Hazrat Inayat: Poetry, the Song of the Soul

The following address was given by Hazrat Inayat Khan to the Women’s Press Club in Los Angeles on March 16 1926.  What is very interesting is that he illustrates the use of poetry to give a mystical message by words from the Vadan–although he does not identify ‘the poet’, nor would he wish to, for he felt that the Gayan and Vadan were not ‘his’ in an authorial sense, coming rather from the Unseen Source.  It is for that reason that in the Universal Worship service, this book is never referred to as ‘the Gayan of Pir-o-Murshid Inayat Khan’ or anything similar.

I consider it my great happiness and privilege to have this occasion of meeting you all here and speaking a few words before you. As it is said, “East is East and West is West, and never the twain shall meet.” This afternoon we meet here.

Poetry is considered in the Orient as a song of the soul, as the dance of the spirit. It is therefore that some thinkers in the Western World have said that the poet is a prophet. And the East has believed the same. But I would add to this saying that a poet is not necessarily a prophet, but a prophet is certainly a poet. And for ages all those who have come to the world when needed, they have wakened humanity by the wisdom they gave, and most often that wisdom was expressed in the realm of poetry. The teachings of Buddha, Rama, Krishna, and the teachings of the ancient prophets, they have been given in poetry. But the wise of the ancient times spoke in poetry. In other words, whatever they said, it was in some way or the other in a beautiful poetic form.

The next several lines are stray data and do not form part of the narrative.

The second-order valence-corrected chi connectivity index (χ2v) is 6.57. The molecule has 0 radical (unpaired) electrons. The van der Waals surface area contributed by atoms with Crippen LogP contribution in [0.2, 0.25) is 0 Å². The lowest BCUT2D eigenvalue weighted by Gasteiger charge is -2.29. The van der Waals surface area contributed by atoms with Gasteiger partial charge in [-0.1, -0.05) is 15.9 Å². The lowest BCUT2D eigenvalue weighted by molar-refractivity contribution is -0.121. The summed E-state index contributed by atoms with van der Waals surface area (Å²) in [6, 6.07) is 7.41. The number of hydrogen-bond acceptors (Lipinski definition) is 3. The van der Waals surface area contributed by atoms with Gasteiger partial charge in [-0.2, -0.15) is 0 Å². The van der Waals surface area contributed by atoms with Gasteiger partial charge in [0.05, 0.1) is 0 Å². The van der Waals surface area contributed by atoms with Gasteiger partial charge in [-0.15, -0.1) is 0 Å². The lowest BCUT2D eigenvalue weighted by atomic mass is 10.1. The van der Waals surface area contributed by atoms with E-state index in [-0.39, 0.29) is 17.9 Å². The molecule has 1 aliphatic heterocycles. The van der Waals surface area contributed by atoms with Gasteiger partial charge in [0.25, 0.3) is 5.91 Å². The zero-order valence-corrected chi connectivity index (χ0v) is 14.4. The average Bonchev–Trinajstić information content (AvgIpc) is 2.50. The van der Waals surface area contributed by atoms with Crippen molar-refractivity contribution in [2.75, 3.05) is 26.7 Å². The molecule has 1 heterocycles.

That truth was always given with beauty. Is poetry not music? It has its own rhythm, its own tone, and it has the melody and harmony of music in it. And where does it come from? It comes from the life, from nature. The moment the heart of the poet is wakened and the soul is born again, the poet begins to see life differently. What we call accident is no longer accident to him. It is all designed, it is all planned beforehand. All that we call birth and death, before a thinker and poet there is no such a thing as birth and death. It is one continual life, only it takes a form of birth and death. But behind this there is continuity.

For the poet, belief in God is no longer a belief. For the thinker, the seer, it is a reality. It is not only the living beings who speak to him; the trees and plants, the nature speaks to him. And therefore all seems to the poet living. At this time of materialism and ever-growing commercialism we are losing that spirit of poetry which lifted man to the higher spheres, and that poetry which was life-giving and inspiring. Today when we say, “Will this take, [i.e. ‘will it take hold’, ‘will it make an impression’ –ed.] will people like it, will it be accepted by publishers,” we cover our inspiration, and the development of the spirit is hindered by it. And in this way at the present time there are many who long to express their soul’s inspiration and yet they cannot always do so freely. The conditions in which we live today are so difficult that they stand very often as obstacles in our way. But at the same time the day when the poet begins to think, “Poetry is a divine gift, it is inspiration, I am only a tool, an instrument in the hands of God, it is only an expression of the spirit, it is my wish to express it, in as beautiful form as possible,” from that day begins his work regardless of worldly success and appreciation. Then the poetry becomes a prayer, his work becomes a religion, it is sacred. When life begins to speak, it speaks in the form of music.